This is the second post from Marc’s series about Artificial Intelligence, you can read the first one ‘AI, an innovation from the 2nd century B.C.’ here.
The challenge is for AI to help reduce inequalities instead of increasing them.
Ever since the Dartmouth conference in 1956, artificial intelligence has gone through cycles of great enthusiasm and disappointment, important advancements and frustrating failures. Nevertheless, it has reached peaks that we thought unachievable in such a short time: beating humans in complex games (chess, go), understanding natural language, self-driving cars, etc. From now onwards, artificial intelligence could have a much greater role than the one it has had until now. AI is not only a research field for labs anymore, it does not have a handful of applications only. It is one of the keys for our future -and present-.
We’re living in an increasingly unequal world, which is why a big push for current scientific developments is being made in the AI field. In contrast with previous periods, research in AI does not belong solely to the sciences, it has extended beyond them. An impressive amount of money is invested in AI’s new applications and research industry. Politicians from all over the world mention it frequently and even compare it with nuclear technology.
AI will shake all business models. It is the next disruption and it’s already happening. For this reason, countries can now decide whether they want to be a part of this disruption, or to stay put, wait in line and see how their employment falls.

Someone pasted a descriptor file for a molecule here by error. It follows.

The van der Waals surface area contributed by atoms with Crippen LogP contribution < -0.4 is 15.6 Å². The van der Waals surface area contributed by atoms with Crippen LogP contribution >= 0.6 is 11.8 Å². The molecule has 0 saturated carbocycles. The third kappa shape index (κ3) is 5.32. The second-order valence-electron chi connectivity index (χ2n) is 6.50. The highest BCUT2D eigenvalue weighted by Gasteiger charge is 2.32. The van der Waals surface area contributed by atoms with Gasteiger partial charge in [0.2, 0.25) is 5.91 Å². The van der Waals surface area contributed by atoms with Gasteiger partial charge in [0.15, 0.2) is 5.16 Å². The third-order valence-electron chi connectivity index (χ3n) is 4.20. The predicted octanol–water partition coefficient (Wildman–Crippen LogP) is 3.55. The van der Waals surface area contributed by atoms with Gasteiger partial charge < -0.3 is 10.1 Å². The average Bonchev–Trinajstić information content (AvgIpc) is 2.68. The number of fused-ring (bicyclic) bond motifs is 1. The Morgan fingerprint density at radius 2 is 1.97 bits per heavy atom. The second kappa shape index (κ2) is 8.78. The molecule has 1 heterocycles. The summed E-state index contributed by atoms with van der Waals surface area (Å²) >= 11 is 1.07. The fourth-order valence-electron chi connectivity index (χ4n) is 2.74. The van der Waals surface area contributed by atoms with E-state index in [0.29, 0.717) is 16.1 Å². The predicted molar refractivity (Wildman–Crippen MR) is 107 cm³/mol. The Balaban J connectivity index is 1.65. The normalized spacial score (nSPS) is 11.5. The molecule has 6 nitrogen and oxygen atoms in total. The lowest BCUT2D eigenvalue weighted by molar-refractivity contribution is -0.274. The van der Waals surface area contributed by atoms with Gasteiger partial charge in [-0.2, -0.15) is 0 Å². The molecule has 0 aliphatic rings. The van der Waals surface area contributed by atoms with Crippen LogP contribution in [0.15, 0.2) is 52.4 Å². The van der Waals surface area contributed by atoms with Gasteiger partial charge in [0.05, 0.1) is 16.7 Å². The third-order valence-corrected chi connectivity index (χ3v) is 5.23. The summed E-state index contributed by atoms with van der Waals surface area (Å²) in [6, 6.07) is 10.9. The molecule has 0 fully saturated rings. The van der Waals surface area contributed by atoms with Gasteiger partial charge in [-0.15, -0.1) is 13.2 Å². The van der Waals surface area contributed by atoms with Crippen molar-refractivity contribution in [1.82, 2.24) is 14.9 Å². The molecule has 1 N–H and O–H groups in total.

Some have started…
In the last few months several leading countries like China, UK, France or Canada have been developing national strategies around AI. Their goal is to lead or at least not to lose steam, not to miss the opportunity for development in such a strategic sector.
AI growth will be tied to strong economic growth, but it can also expedite the loss of certain types of jobs, transform others and, therefore, increase economic inequalities. New training procedures and job opportunities for those that lose their employment will be necessary. These are all reasons that reinforce the importance of the sector for countries worldwide.
Education should also be in the picture. New scientists will drive the sector in the future, but the experience of other industries too. Governments probably shouldn’t be entirely responsible for AI-expert’s education, but they should lead the efforts. Having specialized talent in Machine Learning (ML) will be key to winning the race. Today there are roughly around 1,000 people around the globe that can contribute to AI research and maybe 100,000 that can understand their work and participate actively in commercializing it. STEM talent is equally needed: skilled engineers, mathematicians and physicists that complement the experts.
When we speak about strategic sectors we usually think of healthcare, energy and environment, mobility, education and security; but we should take into account that, in a world marked by inequality, artificial intelligence shouldn’t worsen exclusion problems or concentration of wealth. The goal of policies around AI should be twofold: guarantee that the development of this technology does not contribute to worsening social and economic inequalities; and making proper use of it to mitigate such problems.
The first priority for AI should be to help promote basic human rights, improving social relations and reinforce solidarity.